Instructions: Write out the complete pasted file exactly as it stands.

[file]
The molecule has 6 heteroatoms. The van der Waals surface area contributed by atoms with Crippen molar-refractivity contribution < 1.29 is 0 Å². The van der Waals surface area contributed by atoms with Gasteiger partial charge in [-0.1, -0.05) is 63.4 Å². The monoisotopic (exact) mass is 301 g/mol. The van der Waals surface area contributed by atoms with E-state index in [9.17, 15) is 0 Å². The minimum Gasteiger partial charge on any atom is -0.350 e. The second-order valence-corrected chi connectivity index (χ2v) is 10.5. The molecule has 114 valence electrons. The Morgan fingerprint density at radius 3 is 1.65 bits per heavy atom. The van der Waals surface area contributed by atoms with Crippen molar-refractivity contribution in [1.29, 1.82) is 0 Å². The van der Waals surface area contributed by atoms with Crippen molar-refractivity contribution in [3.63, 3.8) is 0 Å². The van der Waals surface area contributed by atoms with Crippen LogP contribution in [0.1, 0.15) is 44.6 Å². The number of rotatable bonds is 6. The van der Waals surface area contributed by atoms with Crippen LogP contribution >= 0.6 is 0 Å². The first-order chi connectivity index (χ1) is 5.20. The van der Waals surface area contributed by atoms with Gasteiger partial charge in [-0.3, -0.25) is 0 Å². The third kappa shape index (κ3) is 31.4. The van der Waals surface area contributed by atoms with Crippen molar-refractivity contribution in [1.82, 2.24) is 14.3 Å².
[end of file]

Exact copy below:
The molecule has 6 heteroatoms. The van der Waals surface area contributed by atoms with Crippen molar-refractivity contribution < 1.29 is 0 Å². The van der Waals surface area contributed by atoms with Gasteiger partial charge in [-0.1, -0.05) is 63.4 Å². The monoisotopic (exact) mass is 301 g/mol. The van der Waals surface area contributed by atoms with E-state index in [9.17, 15) is 0 Å². The minimum Gasteiger partial charge on any atom is -0.350 e. The second-order valence-corrected chi connectivity index (χ2v) is 10.5. The molecule has 114 valence electrons. The Morgan fingerprint density at radius 3 is 1.65 bits per heavy atom. The van der Waals surface area contributed by atoms with Crippen molar-refractivity contribution in [1.29, 1.82) is 0 Å². The van der Waals surface area contributed by atoms with Crippen molar-refractivity contribution in [3.63, 3.8) is 0 Å². The van der Waals surface area contributed by atoms with Crippen LogP contribution in [0.1, 0.15) is 44.6 Å². The number of rotatable bonds is 6. The van der Waals surface area contributed by atoms with Crippen LogP contribution >= 0.6 is 0 Å². The first-order chi connectivity index (χ1) is 5.20. The van der Waals surface area contributed by atoms with Gasteiger partial charge in [-0.3, -0.25) is 0 Å². The third kappa shape index (κ3) is 31.4. The van der Waals surface area contributed by atoms with Crippen molar-refractivity contribution in [1.82, 2.24) is 14.3 Å².